Review Movies

Rajaratham: All over a journey

It’s a season for personification of inanimate objects in films, Ravi Teja offered a voice-over to a tree in Awe, Mahesh Babu did his bit as nature in Manasuku Nacchindi and with Rajaratham, actor Rana Daggubati gives a personality to a luxury bus — the film is named after him. Rajaratham is an ideal title for a road film and comes with the staple elements associated with the genre. Beyond the predictability, the director Anup Bhandari fills the film with colourful, quirky characters, coincidences that are presented well. Raw humour springs out of ordinary situations, that the story comes with a fairy tale-like quality helps its treatment.

The bus accommodates passengers of various professions, age-groups and attitudes, an excuse for the filmmaker to go back and forth into their past and how their lives are invariably connected to that of the protagonists Abhishek (Nirup Bhandari) and Megha (Avantika Shetty). These former college mates find themselves seated next to each other in the bus and seem to be perennially in the ‘journey is more beautiful than the destination’ mode. Not everything about Rajaratham is saccharine, a thread of the film deals with a village boiling under communal tension between Kannada-speaking and Telugu-speaking residents. The smooth journey has its roadblocks with destiny tying up various ends of the story neatly.

The film runs like a musical in most parts. Abhishek is a musician, poetry and music help blossom his equation with Megha. The two enjoy life to the fullest, the journey gives them many situations to bond, they are troubled by not-so friendly co-passengers, are confronted by goons, are lost in a forest, get to share their past and even rescue a life. Both Nirup and Avantika being newcomers are natural in their performances. The softer elements of the film complement the familiar political mafia trope surprisingly well. Arya plays Viswa, a local leader who champions for the cause of his community. The film attains a dark tone in the final stretch, yet the director ensures the feel-good quality is intact.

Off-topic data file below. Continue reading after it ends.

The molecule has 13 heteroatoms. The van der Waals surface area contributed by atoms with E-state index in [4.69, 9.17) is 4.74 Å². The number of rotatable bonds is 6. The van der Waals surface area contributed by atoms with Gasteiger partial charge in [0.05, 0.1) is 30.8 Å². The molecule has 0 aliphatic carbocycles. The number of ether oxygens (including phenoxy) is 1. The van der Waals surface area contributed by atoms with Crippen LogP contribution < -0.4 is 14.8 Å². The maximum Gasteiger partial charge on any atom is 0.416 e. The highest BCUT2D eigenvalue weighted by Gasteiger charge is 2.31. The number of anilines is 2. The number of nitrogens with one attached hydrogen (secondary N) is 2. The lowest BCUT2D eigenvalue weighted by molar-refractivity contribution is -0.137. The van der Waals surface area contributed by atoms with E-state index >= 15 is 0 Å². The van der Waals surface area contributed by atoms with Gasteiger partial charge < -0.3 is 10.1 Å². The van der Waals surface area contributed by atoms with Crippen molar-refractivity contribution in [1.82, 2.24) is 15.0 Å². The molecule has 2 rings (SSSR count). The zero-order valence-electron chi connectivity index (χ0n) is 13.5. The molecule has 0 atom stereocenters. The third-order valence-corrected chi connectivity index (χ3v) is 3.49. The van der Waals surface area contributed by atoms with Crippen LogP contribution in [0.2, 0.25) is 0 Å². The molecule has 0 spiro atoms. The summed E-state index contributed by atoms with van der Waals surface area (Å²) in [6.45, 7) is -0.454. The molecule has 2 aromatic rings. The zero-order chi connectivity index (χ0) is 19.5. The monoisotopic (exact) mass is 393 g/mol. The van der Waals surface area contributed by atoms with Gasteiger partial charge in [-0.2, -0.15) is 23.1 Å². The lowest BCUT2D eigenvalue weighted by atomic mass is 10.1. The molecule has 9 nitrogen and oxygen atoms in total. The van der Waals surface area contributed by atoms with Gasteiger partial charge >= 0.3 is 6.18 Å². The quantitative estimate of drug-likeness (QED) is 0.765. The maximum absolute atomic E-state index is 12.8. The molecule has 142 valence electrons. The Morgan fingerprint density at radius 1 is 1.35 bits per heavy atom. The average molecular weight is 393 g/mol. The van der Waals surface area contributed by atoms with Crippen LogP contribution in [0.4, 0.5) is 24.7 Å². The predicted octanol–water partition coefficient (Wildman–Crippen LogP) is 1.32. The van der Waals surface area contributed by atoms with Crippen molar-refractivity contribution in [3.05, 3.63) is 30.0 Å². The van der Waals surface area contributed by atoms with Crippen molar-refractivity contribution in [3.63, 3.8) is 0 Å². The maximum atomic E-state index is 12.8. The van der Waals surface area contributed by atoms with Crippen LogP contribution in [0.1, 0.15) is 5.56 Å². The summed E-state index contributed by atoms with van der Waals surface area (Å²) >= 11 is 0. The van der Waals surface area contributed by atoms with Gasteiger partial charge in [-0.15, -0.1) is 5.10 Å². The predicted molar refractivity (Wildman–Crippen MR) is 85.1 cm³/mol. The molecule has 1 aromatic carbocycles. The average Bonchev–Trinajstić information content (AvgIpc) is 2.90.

Road films lack basis when they focus only on momentary highs; Rajaratham too suffers from this. The director lingers too long on building Abhishek and Megha’s equation. There is an abundance of characters in black and white shades, no greys there. Yet Anup gives us very real, likeable characters — a jeweller with a sweet tooth, a headmistress who is a control-freak, Ravi Shankar as an ‘uncle’ who helps the couple reach their bus when they lose their way. Actor Arya shines in an extended-special appearance too. That the film traverses across Karnataka, AP and Telangana opens us to a mixture of slangs and languages. There are sync issues with the dialogues occasionally though.

Rajaratham is a simple, well-intended film with its heart in the right place.

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Printable version | Dec 8, 2021 12:20:30 PM |

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